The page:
Summary of Week 1
We now summarise all that we have learned:
We started by explaining that scientists and engineers are interested in physical quantities - such as speed, pressure, temperature - and how these quantities change in response to changes in other quantities. We called these changing quantities variables. We symbolised these variables using letters of the alphabet - sometimes the Greek alphabet. We learned that not only should we choose (as far as possible) meaningful and helpful letters - so for example \(T\) might be used as a symbol for temperature - but we can also attach subscripts and superscripts to symbols in order to extend our collection of symbols in a meaningful way. So, for example, a sequence of times at which a measurement is made could be labelled \(t_1\), \(t_2\), \(t_3\) and so on.
We then discussed how scientists and engineers symbolise or represent changes in variables in response to changes in other variables. For example, a chemist might want to represent change in the speed of a chemical reaction as the temperature of the reaction vessel is increased. A very common, pictorial way of representing relationships between variables is to use graphs.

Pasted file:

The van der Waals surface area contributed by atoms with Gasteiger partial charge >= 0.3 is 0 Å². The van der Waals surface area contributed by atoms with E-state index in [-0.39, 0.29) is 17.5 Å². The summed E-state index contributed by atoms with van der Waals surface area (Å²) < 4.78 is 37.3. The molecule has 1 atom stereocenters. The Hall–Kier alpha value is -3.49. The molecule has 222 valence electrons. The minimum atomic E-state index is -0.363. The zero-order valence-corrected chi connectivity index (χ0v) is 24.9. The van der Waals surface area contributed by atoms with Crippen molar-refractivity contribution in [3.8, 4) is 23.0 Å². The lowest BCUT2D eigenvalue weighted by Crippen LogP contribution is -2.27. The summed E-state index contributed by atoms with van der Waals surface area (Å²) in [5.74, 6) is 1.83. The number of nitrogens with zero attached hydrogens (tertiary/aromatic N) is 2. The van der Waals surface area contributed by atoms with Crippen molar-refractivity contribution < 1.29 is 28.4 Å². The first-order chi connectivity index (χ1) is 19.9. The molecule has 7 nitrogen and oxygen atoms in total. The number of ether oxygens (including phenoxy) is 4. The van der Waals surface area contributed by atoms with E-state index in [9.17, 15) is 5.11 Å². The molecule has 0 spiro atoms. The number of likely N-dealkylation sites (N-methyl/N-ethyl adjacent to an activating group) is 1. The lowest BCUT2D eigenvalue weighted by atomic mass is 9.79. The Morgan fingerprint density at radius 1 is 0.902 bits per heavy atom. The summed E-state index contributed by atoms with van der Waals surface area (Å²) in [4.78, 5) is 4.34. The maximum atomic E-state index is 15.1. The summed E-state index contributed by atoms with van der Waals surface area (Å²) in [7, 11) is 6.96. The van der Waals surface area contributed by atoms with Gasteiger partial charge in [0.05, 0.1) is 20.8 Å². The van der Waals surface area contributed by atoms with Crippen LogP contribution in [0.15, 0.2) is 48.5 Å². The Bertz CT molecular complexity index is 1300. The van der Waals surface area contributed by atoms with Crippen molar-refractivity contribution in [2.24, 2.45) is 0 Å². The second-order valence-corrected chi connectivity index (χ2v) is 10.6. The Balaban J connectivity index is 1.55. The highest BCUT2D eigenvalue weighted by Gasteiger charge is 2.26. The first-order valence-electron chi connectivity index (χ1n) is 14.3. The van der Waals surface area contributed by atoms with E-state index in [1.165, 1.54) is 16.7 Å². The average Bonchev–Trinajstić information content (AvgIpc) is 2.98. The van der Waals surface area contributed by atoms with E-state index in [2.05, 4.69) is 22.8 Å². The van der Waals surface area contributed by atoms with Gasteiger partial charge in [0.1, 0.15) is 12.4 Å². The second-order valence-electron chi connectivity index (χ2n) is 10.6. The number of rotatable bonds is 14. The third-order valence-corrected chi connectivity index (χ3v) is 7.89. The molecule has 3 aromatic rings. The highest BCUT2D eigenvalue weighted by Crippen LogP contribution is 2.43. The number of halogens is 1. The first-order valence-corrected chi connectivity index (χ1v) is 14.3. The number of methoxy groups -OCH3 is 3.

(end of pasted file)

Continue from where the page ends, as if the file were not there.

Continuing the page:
We laid the foundations for what will follow in Weeks 2 and 3 by explaining that graphs are constructed by drawing points on a plane and then joining points to produce lines and curves. Many important relationships between variables can be represented by straight line graphs. We encouraged you to think about and describe some graphs in order that you begin to think mathematically about the meaning behind them:
- whether lines sloped upwards, downwards, or not at all,
- whether patterns repeated periodically,
- whether lines had breaks in them - discontinuities,
and so on.
We provided information about measuring conventions and naming conventions. Scientists and engineers have developed terminology in order that physical quantities can be described precisely and so that they can communicate with each other and be sure that they are all talking about the same thing! We drew particular attention to the international system of units - the SI system: Le Système International d’Unités. You will gradually become accustomed to these conventions as your studies in science or engineering progress. You don’t have to learn all this now - but through exposure to it you will gain the required familiarity.
Finally, let us remind you that a glossary is provided at the end of the week’s course material and we will build this up as more terminology is introduced in the remaining weeks of the course.
© Tony Croft, Loughborough University 2014